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Published: January, 2019; Vol 15, Num 7

The Difference Between Dust Masks, N95s and Other Respirators

Last year was the most destructive wildfire season in California’s history. Hundreds of thousands of acres burned, causing billions in property damage and tragic losses of life across the state. Even in areas not directly affected by the fires, millions of people were exposed to wildfire smoke, and air quality became an important topic of discussion among workers, who spend much of their time outdoors, and the public.

LIUNA General
Secretary-Treasurer
and LHSFNA Labor
Co-Chairman
Armand E. Sabitoni

“Choosing the proper respirator can prevent overexposure to the harmful contaminants found in wildfire smoke,” says LIUNA General Secretary-Treasurer and LHSFNA Labor Co-Chairman Armand E. Sabitoni. “Being educated on what respirators and paper dust masks do and do not protect against can help LIUNA members and their families protect their safety and health during times of reduced air quality.”

What’s in Wildfire Smoke?

All smoke is a mixture of carbon dioxide, water vapor, carbon monoxide, particulate matter, hydrocarbons and other organic chemicals. Particulate matter in wildfire smoke includes microscopic bits of organic chemicals, metals, soil or dust particles and allergens such as pollen or mold spores that are suspended in the air. These microscopic particles can get deep into the lungs. While a facial covering like a wet bandana might keep someone from inhaling grit or other visible dust, it won’t stop fine particulates from getting into the lungs because of their size – they are much smaller than the width of even a single human hair.

Inhaling these particles can cause a range of health effects, from irritation of the lungs and throat to more serious conditions such as bronchitis, worsening of existing asthma and heart failure. Exposure to high concentrations of particulates can cause persistent cough, phlegm, wheezing and difficulty breathing. Children, pregnant women and the elderly are especially vulnerable to smoke exposure, as are people with cardiovascular disease.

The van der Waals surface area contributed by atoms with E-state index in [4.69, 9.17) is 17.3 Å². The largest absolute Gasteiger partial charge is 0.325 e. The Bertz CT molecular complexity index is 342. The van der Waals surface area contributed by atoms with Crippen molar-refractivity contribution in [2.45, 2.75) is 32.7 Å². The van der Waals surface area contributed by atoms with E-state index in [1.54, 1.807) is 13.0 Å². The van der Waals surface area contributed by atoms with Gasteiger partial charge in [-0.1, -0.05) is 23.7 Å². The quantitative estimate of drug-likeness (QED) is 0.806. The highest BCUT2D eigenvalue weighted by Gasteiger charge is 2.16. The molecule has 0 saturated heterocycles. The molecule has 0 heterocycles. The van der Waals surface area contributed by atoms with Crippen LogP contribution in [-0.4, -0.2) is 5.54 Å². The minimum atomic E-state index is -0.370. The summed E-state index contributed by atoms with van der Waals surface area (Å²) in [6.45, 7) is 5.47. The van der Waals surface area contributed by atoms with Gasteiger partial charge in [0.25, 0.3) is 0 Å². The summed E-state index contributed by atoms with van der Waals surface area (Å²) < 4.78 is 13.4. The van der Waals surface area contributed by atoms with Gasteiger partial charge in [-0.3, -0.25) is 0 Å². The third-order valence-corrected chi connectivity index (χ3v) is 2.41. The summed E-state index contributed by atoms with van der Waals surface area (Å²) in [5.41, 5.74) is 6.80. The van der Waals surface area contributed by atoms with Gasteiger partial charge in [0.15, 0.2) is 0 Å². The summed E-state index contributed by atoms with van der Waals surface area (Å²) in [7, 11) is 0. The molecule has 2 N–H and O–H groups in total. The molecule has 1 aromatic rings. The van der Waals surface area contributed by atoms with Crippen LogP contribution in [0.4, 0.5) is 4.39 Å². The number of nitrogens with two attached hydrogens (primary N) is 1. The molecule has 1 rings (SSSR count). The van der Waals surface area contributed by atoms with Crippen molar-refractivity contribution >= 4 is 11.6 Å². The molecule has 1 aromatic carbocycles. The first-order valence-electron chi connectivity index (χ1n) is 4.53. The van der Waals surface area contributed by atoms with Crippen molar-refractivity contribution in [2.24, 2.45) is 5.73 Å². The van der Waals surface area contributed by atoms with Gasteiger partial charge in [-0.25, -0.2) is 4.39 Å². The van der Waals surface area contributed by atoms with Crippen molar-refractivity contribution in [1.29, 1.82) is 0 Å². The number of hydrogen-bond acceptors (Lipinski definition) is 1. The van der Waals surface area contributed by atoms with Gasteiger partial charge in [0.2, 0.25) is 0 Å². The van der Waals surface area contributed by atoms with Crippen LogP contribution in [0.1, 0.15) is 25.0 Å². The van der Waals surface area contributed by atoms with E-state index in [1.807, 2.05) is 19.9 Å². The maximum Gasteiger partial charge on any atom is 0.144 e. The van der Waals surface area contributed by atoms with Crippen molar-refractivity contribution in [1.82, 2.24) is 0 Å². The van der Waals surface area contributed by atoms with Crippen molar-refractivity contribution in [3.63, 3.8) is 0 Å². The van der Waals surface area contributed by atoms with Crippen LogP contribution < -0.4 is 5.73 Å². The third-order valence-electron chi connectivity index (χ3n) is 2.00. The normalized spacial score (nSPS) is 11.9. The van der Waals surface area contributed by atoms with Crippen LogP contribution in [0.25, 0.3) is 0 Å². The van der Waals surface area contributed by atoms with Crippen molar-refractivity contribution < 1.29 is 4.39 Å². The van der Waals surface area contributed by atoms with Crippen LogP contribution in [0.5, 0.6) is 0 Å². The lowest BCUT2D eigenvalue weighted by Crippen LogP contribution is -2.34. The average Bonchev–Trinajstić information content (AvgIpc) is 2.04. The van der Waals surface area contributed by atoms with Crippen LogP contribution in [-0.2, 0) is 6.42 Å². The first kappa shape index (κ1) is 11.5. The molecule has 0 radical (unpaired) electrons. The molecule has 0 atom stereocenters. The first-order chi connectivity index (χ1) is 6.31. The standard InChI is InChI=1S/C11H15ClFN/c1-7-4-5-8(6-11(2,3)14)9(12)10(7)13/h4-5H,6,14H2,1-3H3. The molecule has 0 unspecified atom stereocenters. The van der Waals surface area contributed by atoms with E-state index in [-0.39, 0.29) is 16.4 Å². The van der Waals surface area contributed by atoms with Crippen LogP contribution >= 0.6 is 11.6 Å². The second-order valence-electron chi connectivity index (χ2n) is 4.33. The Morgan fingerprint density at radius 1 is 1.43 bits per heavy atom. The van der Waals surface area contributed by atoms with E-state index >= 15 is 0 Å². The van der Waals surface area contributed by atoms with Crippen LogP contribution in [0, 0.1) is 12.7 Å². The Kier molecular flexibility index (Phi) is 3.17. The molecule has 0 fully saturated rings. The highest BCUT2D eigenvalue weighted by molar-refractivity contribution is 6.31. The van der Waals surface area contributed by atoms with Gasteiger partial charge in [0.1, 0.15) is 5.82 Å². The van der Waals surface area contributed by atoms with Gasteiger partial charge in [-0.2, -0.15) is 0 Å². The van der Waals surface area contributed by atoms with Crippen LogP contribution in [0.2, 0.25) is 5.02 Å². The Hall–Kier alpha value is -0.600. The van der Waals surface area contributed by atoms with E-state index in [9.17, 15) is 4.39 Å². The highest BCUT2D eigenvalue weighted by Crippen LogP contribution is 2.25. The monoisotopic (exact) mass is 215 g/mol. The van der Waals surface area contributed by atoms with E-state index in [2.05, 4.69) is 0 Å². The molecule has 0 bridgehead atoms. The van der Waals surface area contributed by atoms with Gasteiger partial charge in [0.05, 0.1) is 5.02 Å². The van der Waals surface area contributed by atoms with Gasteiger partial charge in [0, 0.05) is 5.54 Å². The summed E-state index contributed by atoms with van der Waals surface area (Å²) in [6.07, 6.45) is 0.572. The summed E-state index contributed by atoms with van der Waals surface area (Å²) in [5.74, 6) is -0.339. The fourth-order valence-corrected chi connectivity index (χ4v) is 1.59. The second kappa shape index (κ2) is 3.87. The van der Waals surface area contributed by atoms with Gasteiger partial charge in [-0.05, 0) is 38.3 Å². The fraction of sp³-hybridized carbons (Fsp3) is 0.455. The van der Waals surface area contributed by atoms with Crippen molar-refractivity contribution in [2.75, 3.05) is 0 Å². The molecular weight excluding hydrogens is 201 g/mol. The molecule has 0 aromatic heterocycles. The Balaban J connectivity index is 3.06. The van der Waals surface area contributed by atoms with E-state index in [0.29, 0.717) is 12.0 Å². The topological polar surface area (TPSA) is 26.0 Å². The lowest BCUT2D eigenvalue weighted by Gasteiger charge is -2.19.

Paper Masks vs. Respirators

During times of poor air quality, many people choose to cover their mouth and nose to protect themselves from breathing in wildfire smoke. However, not all masks and facial coverings actually protect the lungs from the harmful respirable particles found in wildfire smoke. Here’s a breakdown of the intended use and level of protection offered by each:

  • Paper dust masks: Also called surgical masks, these loose-fitting masks have only one strap and don’t form a tight seal to the wearer’s face. They are designed to stop liquid droplets and aerosols coming out of the wearer’s mouth, not filter the air coming in. With no filter and no facial seal, they are not designed to prevent the inhalation of respirable particles found in smoke. Although they may look the same, dust masks are not respirators and should not be used for that purpose.
  • N95s and P100s: These respirators have two sets of straps and form a tight seal to the face. The entire respirator is made of filtering material. N95s are the most common, with P100s being more protective (similar to a HEPA filter). Both types can often be found in hardware stores and other retail outlets. These respirators are certified by the National Institute for Occupational Safety and Health (NIOSH), so look for “NIOSH” and the designation “N95” or “P100” on the respirator.

When worn correctly, these respirators are effective at filtering out the small respirable particles found in wildfire smoke. However, they do not filter out fumes and gases; for that, see the next type of respirator listed.

  • Half-face or full-face respirator: Unlike N95s and P100s, which are disposable, half-face and full-face respirators offer a tight-fitting, flexible facepiece with replaceable filter cartridges. N95 particulate filters or purple (P100 or HEPA) filter cartridges will protect against particulates in wildfire smoke. When used with a combination filter that has an organic vapor cartridge, these respirators would also protect against harmful fumes and gases. However, neither these respirators nor N95s supply oxygen.

Steps for Using an N95 or P100 Respirator Correctly

  1. Place the respirator over your nose and under your chin, with one strap below the ears and one strap above. If you’re wearing a hat, place it over the straps.
  2. Pinch the metal nose clip tightly over the top of your nose.
  3. Replace the respirator when it becomes damaged, soiled or more difficult to breathe through. It may be necessary to use a fresh respirator daily.

For a respirator to provide protection, it must form a tight seal around the mouth and nose. Facial hair doesn’t allow a tight fit, so wearers should be clean-shaven. Respirators can increase risk for other medical conditions because it is more difficult to breathe through them. If you feel dizzy, lightheaded or nauseous, first tell someone, then go to a less smoky area, remove your respirator and seek medical attention.

This article covers general respirator use. Workers performing wildfire cleanup or wearing respirators for other purposes should follow their employers’ policies under OSHA’s respiratory protection standard or other applicable standards.

[Nick Fox]